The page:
There has been one overriding theme during this year's party conference season - not who should be the rightful leader of each of the main factions, but whether they represent substance over spin.
The Liberal Democrats' elder statesman kicked things off in Brighton two weeks ago when he repeatedly used the S word to bolster his leadership efforts.
That was followed by the Chancellor Gordon Brown, who was eager to employ the word in Manchester to show he'll be nothing like Tony Blair when he takes over as Prime Minister. And, as the nation's political eyes turn to Bournemouth, it is now the turn of David Cameron.
Ten months after taking over the Conservative leadership, Mr Cameron has desperately sought to transform the party from one held back by its past to one looking forward to its future.
He's put a windmill on his roof, he cycles to work and he hugs hoodies.
He feels for the nation like no other politician, with the exception of a younger Tony Blair, and understands the issues that affect you the most. He's changed the party logo from a torch to an oak tree and even started webcamming from his kitchen to show that only he - out of the three party leaders - knows what it is to be young and win over the disaffected text-generation.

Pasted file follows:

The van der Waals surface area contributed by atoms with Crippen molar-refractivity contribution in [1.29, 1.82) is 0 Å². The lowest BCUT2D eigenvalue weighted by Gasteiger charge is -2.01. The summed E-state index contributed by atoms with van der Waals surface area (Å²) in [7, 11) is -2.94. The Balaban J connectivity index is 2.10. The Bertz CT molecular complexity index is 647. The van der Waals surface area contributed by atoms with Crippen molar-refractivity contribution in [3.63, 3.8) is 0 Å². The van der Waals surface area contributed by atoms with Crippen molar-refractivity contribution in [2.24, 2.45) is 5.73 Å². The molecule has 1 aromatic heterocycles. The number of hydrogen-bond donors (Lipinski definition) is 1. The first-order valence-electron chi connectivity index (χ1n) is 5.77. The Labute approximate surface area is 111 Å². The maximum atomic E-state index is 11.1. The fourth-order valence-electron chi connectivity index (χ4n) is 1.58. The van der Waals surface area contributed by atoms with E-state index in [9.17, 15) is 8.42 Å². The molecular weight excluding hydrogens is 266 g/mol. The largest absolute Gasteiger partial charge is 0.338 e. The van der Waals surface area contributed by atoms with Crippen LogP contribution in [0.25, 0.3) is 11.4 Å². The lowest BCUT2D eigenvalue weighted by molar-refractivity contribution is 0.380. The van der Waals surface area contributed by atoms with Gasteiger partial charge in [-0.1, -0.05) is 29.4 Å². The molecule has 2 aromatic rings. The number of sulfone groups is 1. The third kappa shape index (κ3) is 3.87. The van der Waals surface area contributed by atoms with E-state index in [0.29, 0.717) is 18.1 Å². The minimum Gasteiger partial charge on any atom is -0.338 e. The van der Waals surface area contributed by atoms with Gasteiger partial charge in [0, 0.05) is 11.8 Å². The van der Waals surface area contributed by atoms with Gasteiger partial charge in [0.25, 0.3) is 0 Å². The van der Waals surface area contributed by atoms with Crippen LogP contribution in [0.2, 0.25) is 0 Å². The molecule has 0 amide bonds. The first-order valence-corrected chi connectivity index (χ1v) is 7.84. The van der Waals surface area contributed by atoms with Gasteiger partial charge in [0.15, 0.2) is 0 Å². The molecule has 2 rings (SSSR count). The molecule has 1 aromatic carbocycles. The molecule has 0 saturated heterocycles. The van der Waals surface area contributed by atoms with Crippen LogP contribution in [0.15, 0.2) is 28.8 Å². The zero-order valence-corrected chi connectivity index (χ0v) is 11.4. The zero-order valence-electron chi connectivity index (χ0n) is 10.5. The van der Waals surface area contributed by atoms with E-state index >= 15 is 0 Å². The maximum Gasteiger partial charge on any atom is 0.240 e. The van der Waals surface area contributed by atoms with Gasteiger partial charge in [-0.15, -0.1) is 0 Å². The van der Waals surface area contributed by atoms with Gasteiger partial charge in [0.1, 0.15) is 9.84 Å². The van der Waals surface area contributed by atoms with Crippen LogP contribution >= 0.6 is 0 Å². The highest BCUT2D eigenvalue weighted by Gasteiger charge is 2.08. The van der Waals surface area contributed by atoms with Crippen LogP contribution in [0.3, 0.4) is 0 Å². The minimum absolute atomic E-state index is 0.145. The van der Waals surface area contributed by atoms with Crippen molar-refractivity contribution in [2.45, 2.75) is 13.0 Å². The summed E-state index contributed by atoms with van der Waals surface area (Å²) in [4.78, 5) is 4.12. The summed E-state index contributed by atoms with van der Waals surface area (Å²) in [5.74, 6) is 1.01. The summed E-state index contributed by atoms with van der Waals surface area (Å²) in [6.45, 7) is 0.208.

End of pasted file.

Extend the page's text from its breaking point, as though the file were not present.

Everything this 39-year-old has done is aimed at showing the Conservatives have changed and learned the lessons of the past.
Are they carefully crafted publicity stunts from a master PR man? Of course.
But just as their use has largely succeeded in convincing people the Tories are a different political animal from a decade ago, so they have also exposed the dearth of policies at the hub of the Cameron machine.
The few announcements the leader has made have backfired spectacularly. Mr Cameron shelved his pre-election commitment to pull out of the European People's Party, his proposal for a Bill of Rights was condemned as "xenophobic nonsense", his A-list was given an F by the grassroots and his refusal to back tax cuts or ever mention immigration has infuriated right-wingers in the party.
Unlike the oak tree, the Cameron experiment has put down few roots, opting instead for a shallow but broad appeal to the British voting public.
Mr Cameron will be wanting this party conference to change all that.
But one only has to look around the conference centre itself to see walls everywhere adorned with the latest Tory logo - the crayon scrawl of an oak tree surrounded by pictures of leaves, blue skies and mature trees.
No longer do Conservatives hold the torch of liberty. Instead they've opted for fresh air.